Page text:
US wants novel, smart apps to help patients make healthcare decisions

Programs can use electronic health records and must defend “decisions”

The US Department of Health and Human Services today said it would fund the development of a new generation of what it called novel, unconventional intelligent applications that could help people make complex health decisions.

Specifically, the agency said it is looking to develop intelligent computer programs that could combine a person's computer-based health records  and knowledge sources in the public domain. "The personal information may be drawn from a personal electronic health record maintained by the patient or from electronic medical records managed by a caregiver or hospital, or both. The intelligent computer program should be able to explain its reasoning and defend its conclusions to the patient, and state the certainty and reliability of its recommendations."

Other game changing technologies: 25 tech touchstones of the past 25 years

From the HHS: "The potential impact of the proposed research must be substantial, in terms of both the size of the community affected and the magnitude of its impact on that community. The investigator should anticipate starting and completing the project during the term of the award, (applicants may request up to 4 years for the project period) since this funding opportunity is not for support of ongoing research or for pilot projects, and awards are not renewable.

The rationale for this grant program is that for informatics advances to have significant impact in health and science, investigators must have opportunities to test unconventional, potentially paradigm-shifting hypotheses, and to use novel, innovative approaches to solve difficult technical and conceptual problems that severely impede progress in a field. The purpose of the NLM Advanced Informatics for Health grant is to foster exceptionally innovative informatics research that, if successful, will have an unusually high impact on a problem in health or biomedical research."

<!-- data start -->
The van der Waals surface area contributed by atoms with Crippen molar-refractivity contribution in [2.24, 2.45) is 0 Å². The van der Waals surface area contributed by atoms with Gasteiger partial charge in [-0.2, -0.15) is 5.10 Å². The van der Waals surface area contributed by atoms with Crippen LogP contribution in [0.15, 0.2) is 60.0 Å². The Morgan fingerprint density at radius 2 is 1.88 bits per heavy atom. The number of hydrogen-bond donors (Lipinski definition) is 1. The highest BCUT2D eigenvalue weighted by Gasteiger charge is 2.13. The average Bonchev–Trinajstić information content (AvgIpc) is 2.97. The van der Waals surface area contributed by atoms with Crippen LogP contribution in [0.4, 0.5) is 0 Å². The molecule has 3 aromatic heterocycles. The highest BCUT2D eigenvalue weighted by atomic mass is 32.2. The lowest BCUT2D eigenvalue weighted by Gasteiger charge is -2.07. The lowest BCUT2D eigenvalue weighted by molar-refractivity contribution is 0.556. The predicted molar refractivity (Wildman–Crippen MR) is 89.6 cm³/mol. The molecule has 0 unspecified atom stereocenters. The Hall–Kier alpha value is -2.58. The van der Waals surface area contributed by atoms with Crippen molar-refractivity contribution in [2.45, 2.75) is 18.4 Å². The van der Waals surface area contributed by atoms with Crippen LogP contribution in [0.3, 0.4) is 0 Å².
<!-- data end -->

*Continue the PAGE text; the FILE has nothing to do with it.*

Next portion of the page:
No pressure there.

While the HHS announcement doesn't specify mobile apps, there has been a ton of app work done in the mobile arena, as this story attests.

Follow Michael Cooney on Twitter: nwwlayer8  

Layer 8 Extra

Check out these other hot stories:

Search for space life takes aim at specific planets

DARPA takes aim at building iron-clad cloud services

US senators: Corporate date breach reporting is inconsistent, unreliable

Researchers tout foldable display for large mobile device screens

Google, iRobot team to build robot apps

NASA satellite captures first image of target asteroid

Mobile computing brings out the organized, international, and profit-driven cybercriminal

What kind of cloud computing environment do you get for $6 million?

25 tech touchstones of the past 25 years

How far can commercial space universe grow?

White Castle's hamburger cult of craving goes viral

Air Force wants a long look at commercial spacecraft

NASA Endeavor to fly itsy-bitsy research satellites

From CSO: 7 security mistakes people make with their mobile device
Join the discussion
Be the first to comment on this article. Our Commenting Policies